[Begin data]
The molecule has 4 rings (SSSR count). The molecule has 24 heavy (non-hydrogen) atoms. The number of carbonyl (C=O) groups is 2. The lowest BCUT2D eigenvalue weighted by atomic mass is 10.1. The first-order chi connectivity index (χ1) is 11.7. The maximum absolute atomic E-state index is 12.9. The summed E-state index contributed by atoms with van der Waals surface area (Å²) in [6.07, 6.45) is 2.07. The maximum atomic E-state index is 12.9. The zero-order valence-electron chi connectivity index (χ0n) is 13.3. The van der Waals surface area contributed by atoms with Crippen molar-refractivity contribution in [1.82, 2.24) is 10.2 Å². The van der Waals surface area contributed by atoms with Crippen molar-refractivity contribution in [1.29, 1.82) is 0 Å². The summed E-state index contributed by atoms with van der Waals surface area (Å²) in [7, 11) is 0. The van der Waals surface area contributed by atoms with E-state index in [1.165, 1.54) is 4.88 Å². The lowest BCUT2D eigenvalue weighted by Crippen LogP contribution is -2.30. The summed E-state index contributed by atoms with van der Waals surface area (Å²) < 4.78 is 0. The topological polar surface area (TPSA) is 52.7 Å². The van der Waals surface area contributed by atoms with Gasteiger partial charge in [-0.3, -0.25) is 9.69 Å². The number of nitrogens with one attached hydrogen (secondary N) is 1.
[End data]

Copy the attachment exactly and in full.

The molecule has 4 rings (SSSR count). The molecule has 24 heavy (non-hydrogen) atoms. The number of carbonyl (C=O) groups is 2. The lowest BCUT2D eigenvalue weighted by atomic mass is 10.1. The first-order chi connectivity index (χ1) is 11.7. The maximum absolute atomic E-state index is 12.9. The summed E-state index contributed by atoms with van der Waals surface area (Å²) in [6.07, 6.45) is 2.07. The maximum atomic E-state index is 12.9. The zero-order valence-electron chi connectivity index (χ0n) is 13.3. The van der Waals surface area contributed by atoms with Crippen molar-refractivity contribution in [1.82, 2.24) is 10.2 Å². The van der Waals surface area contributed by atoms with Crippen molar-refractivity contribution in [1.29, 1.82) is 0 Å². The summed E-state index contributed by atoms with van der Waals surface area (Å²) in [7, 11) is 0. The van der Waals surface area contributed by atoms with E-state index in [1.165, 1.54) is 4.88 Å². The lowest BCUT2D eigenvalue weighted by Crippen LogP contribution is -2.30. The summed E-state index contributed by atoms with van der Waals surface area (Å²) < 4.78 is 0. The topological polar surface area (TPSA) is 52.7 Å². The van der Waals surface area contributed by atoms with Gasteiger partial charge in [-0.3, -0.25) is 9.69 Å². The number of nitrogens with one attached hydrogen (secondary N) is 1.